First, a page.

Methodically performed and deeply researched, systematic reviews are welcome additions to our ongoing education. We are presented with an integral part of our ever-continuing education with the eye-opening subject material that is focused on where we have been in oral implantology/implant dentistry and where we are today.
The epitome of systematic reviews is the meta-analysis. These culled, calibrated, and analyzed reviews are an essential part of the educational process that brings into focus for all, clinicians and researchers and academicians and practitioners, where we have been and where we are. These published articles are subject specific. They require, on the part of the author(s), a disciplined construct and subsequent analysis.
Systematic reviews are both a distillation and a consensus of the literature on a specific subject. For example, dental implant coatings are constantly being examined, researched, and promoted year after year, if not month after month. The journey of this subject is presented in an article titled “Role of Osteogenic Coatings on Implant Surfaces in Promoting Bone-To-Implant Contact in Experimental Osteoporosis: A Systematic Review and Meta-Analysis.”1
Another subject that is of particular interest to the clinician is that of intraoral scanners. An article titled “Digital Implant Impression Technique Accuracy: A Systematic Review”2 addresses this useful tool for the practitioner. In essence, the homework on this evolving subject has been done for us. Some reviews are quite candid with potential shortcomings such as within the conclusion of the article “Dental Implants in Patients Receiving Chemotherapy: A Meta-Analysis,”3 “The reliability and validity of the data collected and the potential for biases and confounding factors are some of the shortcomings of the present study.” Such a conclusion, drawn with a very candid approach to a null hypothesis, is invaluable.
Databases such as PubMed, Cochrane Database, Google Scholar, EMBASE, MEDLINE, and others have been trolled. Flow charts, especially PRISMA (preferred reporting items for systematic reviews and meta-analyses) charts have been formulated. The conclusions derived from all of this “digging” may be supportive of what we had read in individual articles, or they negate our long-held views, which were based on what we heard or what we were told.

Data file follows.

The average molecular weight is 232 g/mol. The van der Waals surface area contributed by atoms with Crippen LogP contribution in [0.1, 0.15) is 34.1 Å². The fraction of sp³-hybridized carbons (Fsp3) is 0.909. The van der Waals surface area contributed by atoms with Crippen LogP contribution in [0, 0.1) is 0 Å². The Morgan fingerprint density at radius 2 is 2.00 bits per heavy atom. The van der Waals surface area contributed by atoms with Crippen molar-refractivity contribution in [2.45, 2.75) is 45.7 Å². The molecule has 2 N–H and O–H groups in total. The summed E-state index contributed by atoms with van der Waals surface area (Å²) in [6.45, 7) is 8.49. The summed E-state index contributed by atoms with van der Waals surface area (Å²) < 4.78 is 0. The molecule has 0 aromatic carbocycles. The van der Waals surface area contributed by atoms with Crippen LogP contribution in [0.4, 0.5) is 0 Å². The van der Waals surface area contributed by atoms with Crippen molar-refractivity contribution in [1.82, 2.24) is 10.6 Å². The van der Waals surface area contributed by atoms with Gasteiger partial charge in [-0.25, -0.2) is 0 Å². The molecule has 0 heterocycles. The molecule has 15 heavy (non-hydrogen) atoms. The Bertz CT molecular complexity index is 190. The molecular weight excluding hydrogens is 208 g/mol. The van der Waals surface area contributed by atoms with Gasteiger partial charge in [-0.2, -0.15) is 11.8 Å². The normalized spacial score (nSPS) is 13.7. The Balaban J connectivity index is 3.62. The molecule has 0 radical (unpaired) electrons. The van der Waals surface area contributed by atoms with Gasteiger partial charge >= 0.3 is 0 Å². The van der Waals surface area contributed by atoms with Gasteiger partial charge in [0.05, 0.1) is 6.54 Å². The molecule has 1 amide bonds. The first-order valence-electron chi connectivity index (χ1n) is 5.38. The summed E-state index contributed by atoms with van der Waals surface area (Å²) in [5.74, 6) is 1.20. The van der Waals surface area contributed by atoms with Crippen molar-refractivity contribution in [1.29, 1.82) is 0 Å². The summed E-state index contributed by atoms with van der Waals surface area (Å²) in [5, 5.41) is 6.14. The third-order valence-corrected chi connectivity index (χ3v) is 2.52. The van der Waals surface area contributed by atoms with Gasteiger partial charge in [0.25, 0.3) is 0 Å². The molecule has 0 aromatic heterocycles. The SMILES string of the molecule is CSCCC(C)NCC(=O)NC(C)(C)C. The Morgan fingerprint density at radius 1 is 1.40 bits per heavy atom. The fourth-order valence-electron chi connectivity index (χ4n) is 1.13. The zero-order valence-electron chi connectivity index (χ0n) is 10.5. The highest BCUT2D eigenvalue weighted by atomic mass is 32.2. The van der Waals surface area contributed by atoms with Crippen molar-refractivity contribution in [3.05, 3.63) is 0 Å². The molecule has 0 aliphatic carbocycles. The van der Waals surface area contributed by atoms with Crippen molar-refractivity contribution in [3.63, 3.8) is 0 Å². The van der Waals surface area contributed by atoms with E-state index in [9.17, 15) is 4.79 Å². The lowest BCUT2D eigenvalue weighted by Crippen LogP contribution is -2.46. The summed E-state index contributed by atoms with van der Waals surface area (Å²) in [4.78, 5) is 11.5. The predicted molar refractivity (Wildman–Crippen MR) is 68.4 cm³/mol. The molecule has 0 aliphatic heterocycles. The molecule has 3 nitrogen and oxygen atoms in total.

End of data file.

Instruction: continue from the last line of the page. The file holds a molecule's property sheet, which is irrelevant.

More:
The importance of well-done systematic reviews was underscored by Dr. Gordon Christensen in a scientific main podium presentation on January 22, 2015, at the ICOI meeting in Orlando, FL. His topic was “Root Form Dental Implants: Where are we now?” Well, look at a well-written systematic review and we will be brought through the “where we were” and the “where we are.”
As we had stated in an editorial 8 years ago,4 “Combine literature reviews with clinically accessible articles, and include current research that provides evidence-based materials, and then we have a winning combination of continuing education.”
1. Ghanem A, Kellesarian SV, Abduljabbar T, et al. Role of osteogenic coatings on implant surfaces in promoting bone-to-implant contact in experimental osteoporosis: A systematic review and meta-analysis. Impl Dent. 2017;26:770–777.
2. Alikhasi M, Alsharbaty MH, Moharrami M. Digital implant impression technique accuracy: A systematic review. Impl Dent. 2017;26:929–935.
3. Chrcanovic BR, Albrektsson T, Wennerberg A. Dental implants in patients receiving chemotherapy: A meta-analysis. Impl Dent. 2016;25:261–271.
4. Perel ML. Literature reviews, boring or necessary. Impl Dent. 2010;19:175.